Remuneration of the receiver

The remuneration of the receivership is regulated on the basis of § 152a ZVG in the receivership ordinance of December 19, 2003 (ZwVwV). The standard remuneration for the compulsory administration of properties that are used by renting or leasing is usually 10 percent of the gross amount collected for the period of administration of rents or leases. In individual cases, the stated percentage can be reduced to 5% or increased to 15%. If the administrator is not entitled to a standard remuneration due to a lack of income, his remuneration is based on the time spent. The hourly rate is a minimum of 35 euros and a maximum of 95 euros. The minimum remuneration of the administrator is 600 euros if he has taken possession of the object of compulsory administration. If the compulsory administration procedure is lifted after the administrator has acted, but before he has taken possession of the compulsory administration object, he will receive a fee of 200 euros.

The remuneration covers the general business costs of the administrator, which also includes the administrator's office expenses, including the salaries of his employees. Special costs that the administrator actually incurs in individual cases, for example through travel or the hiring of assistants for certain tasks in the context of the administration, are to be reimbursed as expenses, insofar as they are reasonable. Instead of the expenses actually incurred, the administrator can, at his discretion, demand a flat rate of 10 percent of his remuneration for the respective accounting period, but no more than 40 euros for each month of his activity.

In addition to the remuneration and reimbursement of expenses, the administrator will be reimbursed the applicable sales tax.

Forced administration in the First World War

Forced administrations were introduced on a larger scale in the First World War by all warring parties as part of the economic war. The individual states proceeded differently. The Allies in particular began an early economic war against the Central Powers. This began physically with the naval blockade of the Central Powers and legally with extensive interventions in the ownership of hostile foreigners or companies and institutions in their respective spheres of power. Early on, France took ruthless action, particularly against German assets, some of which were placed under compulsory administration without any legal stipulations and which were quickly sold below value to the detriment of the German owners. Russia proceeded similarly , where the forced administrations assumed chaotic proportions because the central government was hopelessly overwhelmed with the warfare.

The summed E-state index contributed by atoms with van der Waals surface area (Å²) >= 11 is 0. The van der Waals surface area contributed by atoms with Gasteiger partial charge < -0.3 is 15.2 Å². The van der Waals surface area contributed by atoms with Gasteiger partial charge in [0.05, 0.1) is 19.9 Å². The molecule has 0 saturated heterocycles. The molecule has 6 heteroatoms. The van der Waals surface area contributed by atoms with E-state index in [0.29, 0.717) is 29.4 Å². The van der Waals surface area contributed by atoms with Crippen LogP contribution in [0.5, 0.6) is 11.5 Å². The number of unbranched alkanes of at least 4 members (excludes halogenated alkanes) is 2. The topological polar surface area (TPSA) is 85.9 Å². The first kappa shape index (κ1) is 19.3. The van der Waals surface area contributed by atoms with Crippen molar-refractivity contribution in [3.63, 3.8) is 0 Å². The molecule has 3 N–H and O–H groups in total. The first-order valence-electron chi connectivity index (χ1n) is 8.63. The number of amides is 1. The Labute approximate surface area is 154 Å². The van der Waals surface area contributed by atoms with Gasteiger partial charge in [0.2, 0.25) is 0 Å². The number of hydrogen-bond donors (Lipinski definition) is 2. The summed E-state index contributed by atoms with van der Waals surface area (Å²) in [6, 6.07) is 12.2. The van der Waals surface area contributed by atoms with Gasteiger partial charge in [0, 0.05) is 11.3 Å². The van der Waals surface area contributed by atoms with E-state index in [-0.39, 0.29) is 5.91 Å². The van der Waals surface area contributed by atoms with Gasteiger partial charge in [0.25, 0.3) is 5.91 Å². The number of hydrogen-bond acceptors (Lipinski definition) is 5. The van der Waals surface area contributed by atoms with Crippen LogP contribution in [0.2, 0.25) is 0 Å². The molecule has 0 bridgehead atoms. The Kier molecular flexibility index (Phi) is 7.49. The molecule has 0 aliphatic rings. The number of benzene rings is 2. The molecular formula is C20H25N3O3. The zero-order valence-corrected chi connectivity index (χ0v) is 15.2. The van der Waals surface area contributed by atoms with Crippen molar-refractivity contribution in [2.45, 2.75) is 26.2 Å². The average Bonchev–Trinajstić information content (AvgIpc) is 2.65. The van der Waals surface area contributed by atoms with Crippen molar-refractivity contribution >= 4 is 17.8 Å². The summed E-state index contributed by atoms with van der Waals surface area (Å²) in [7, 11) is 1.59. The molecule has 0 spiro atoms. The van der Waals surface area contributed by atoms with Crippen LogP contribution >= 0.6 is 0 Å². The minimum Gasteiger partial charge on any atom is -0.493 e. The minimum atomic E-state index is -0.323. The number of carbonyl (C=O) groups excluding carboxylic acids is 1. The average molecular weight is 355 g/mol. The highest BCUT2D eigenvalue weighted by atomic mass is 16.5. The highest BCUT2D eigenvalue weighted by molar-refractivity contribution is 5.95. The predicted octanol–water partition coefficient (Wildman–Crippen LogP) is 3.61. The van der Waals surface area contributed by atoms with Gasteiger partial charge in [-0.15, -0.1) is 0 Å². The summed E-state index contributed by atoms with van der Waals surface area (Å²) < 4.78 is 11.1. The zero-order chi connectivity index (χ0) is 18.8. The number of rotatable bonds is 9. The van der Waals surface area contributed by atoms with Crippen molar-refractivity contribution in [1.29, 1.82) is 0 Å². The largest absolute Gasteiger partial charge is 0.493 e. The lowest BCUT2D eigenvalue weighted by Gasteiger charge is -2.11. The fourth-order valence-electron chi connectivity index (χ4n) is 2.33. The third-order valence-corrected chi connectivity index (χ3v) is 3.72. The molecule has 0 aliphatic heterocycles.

Great Britain also acted swiftly against enemy property, but at least on a legal basis (trading with the enemy acts). Enemy assets of all kinds have been placed under administration and liquidated. After the USA entered the war, they largely copied the British approach. The German Empire reacted to the extensive expropriations of foreign assets of its citizens with rather hesitant steps. Industrial companies were put under forced administration early on in 1914/15. Enemy private assets until 1917, however, only recorded statistically and only brought under the control of the trustee for the enemy assets from April 1917. In the Versailles Peace Treaty , Germany had to accept all forced administrations and the subsequent liquidations of its foreign assets. Because of Article 297 e, on the other hand, Germany had to service high claims for damages from former hostile foreigners.

Forced administration in the GDR

see provisional administration of western assets in the GDR

Web links


  • Richard Fuchs: The confiscation, liquidation and release of German assets abroad. Berlin 1927.
  • Friedrich Lenz (Hrsg.): The German retaliatory measures in the economic war. Bonn 1924.

Individual evidence

  1. BGH, decision of October 15, 2009, Az. V ZB 43/09.
  2. ^ BGH, decision of July 10, 2008, Az. V ZB 130/07.